Where is the Church in all this? Are we, like the Puritan leaders of 1692, leading the witchhunt, seeking to accuse and condemn those we determine to be sinners? Or are we defending those unjustly accused, standing with them, affirming their dignity, worth and value as children of God against the voices that would cast them out? Will future generations look back on us as we now look back on the Salem witch trials?

I want to stand for those who are accused, condemned and outcast because they are different than the majority. I want to stand for those who do not have power, influence and privilege in our country. I don't have to affirm everything such people may or may not do. That is not the issue. The issue is that they are also children of God, uniquely created just as I am and worthy of full embrace as brothers and sisters. Jesus didn't exclude those who were on the fringes of society, the ones that the “righteous” people so readily condemned. No, he embraced them, ate with them, loved them, while directing his critique to those who considered themselves righteous. Do I care more about maintaining an outward appearance of righteousness, or do I care more about loving the real people God brings into my life?

Friday, April 5, 2013

Jane Eyre and Religious Abuse

I have reencountered two works of literature this week and both encounters have left me disturbed and reflective. The questions that they have raised dovetail with the issues raised by Danielle's post on visiting an old slave fort, as I wrote about the other day.

A few nights ago my wife and I watched the 2011 film version of Jane Eyre, starring Mia Wasikowska and Michael Fassbender. I do not aim to write a review of the movie here, but will say that my wife and I both found it enjoyable and well-done. I had not read the book in many years, so although I was familiar with the basic plot trajectory, many of the details had faded from my memory. I will not attempt a thorough explanation of the plot here so if you are unfamiliar with it, you may find it difficult to understand some of my comments.

As I watched, the role of religion in Jane's life struck me quite strongly. Jane is a strong-willed child, a girl who refuses to simply acquiesce to the expectations of those around her. This trait brings her much trouble. (And the feminist in me asks whether a boy demonstrating such behavior would have experienced the same response. Probably not. But we shall set aside examining the story from a specifically feminist perspective.) Sent off to a school for orphans, she enters a world that is disturbing in the manner and degree to which it seeks to crush the vitality of each girl sentenced there. This alone would be troubling, but more troubling still, this school, called the Lowood Institute, is run by a minister who believes that he operates it in a manner consistent with instilling godliness in its subjects. As such the girls there are deprived, abused and dehumanized, all while being preached to and indoctrinated with the Bible. Religion becomes a tool of oppression to Jane and the other girls of this prison.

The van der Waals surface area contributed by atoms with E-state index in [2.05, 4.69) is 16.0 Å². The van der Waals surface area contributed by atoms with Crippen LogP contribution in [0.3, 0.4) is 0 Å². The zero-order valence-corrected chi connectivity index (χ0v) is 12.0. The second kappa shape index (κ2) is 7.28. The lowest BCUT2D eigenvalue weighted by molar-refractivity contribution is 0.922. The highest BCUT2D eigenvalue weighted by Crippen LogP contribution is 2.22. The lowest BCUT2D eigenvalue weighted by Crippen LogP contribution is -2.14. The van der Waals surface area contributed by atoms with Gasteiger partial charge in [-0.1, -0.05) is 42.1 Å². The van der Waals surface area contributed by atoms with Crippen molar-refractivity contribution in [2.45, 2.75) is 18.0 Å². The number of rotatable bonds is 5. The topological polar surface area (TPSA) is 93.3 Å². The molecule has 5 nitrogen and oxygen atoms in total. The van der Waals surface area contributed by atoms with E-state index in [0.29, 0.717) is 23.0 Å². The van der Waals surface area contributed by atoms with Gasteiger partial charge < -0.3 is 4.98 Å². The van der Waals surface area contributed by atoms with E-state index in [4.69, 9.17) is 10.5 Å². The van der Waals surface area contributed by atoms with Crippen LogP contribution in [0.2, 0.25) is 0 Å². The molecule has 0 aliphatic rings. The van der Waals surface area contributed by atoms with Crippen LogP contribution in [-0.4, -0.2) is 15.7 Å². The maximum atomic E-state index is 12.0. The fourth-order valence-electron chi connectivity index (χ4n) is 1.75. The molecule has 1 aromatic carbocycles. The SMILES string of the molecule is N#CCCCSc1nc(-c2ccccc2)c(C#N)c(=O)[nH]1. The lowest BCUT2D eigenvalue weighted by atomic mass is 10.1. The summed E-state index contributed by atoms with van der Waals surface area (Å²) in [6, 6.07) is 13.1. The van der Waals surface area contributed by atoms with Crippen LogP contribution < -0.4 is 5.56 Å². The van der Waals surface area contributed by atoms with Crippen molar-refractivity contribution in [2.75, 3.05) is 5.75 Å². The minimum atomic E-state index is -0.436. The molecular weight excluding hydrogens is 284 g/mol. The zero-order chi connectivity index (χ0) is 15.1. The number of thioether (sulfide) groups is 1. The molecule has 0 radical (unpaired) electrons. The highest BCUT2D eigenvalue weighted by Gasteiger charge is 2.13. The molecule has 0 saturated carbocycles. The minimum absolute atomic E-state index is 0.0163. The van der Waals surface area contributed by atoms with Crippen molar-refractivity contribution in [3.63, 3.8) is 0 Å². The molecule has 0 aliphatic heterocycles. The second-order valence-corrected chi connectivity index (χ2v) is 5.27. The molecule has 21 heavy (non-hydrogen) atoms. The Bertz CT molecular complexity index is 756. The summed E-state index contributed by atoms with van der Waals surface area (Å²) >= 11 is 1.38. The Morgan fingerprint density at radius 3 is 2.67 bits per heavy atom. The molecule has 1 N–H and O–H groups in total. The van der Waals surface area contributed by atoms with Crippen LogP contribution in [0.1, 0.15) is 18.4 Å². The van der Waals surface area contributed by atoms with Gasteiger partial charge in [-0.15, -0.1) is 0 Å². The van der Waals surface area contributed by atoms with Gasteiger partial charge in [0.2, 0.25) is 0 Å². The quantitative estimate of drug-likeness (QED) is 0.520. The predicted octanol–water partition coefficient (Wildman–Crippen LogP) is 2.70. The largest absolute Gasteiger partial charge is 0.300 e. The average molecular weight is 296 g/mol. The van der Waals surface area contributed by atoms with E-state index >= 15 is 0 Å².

Later, after a period of life in which she experiences happiness and love for the first time ever, Jane's world falls apart again and she flees the situation which is crumbling around her. Her flight brings her to a remote region where, facing death from exhaustion, she is taken in by another minister, Mr. St. John, and his two sisters Mary and Diana. In their home she experiences grace and kindness in the name of the Gospel. At this point my heart lifted, for I saw faith portrayed at least in some degree as it should be lived. Through their kindnesses and help Jane's well-being if not happiness is restored and she resumes life in new circumstances. However, her fortunes again change, this time for the better when she inherits a large sum of money. Because of their kindness to her Jane shares this inheritance with the St. John family, which allows Mr. St. John to fulfill his own desire of going abroad as a missionary. At this point the ugly side of religion shows itself again as he tries to persuade Jane to join him in his mission, not as a fellow laborer but as his wife. He insists that he knows what God has called her to and scorns her offer to travel and work alongside him as a sister but not as a wife.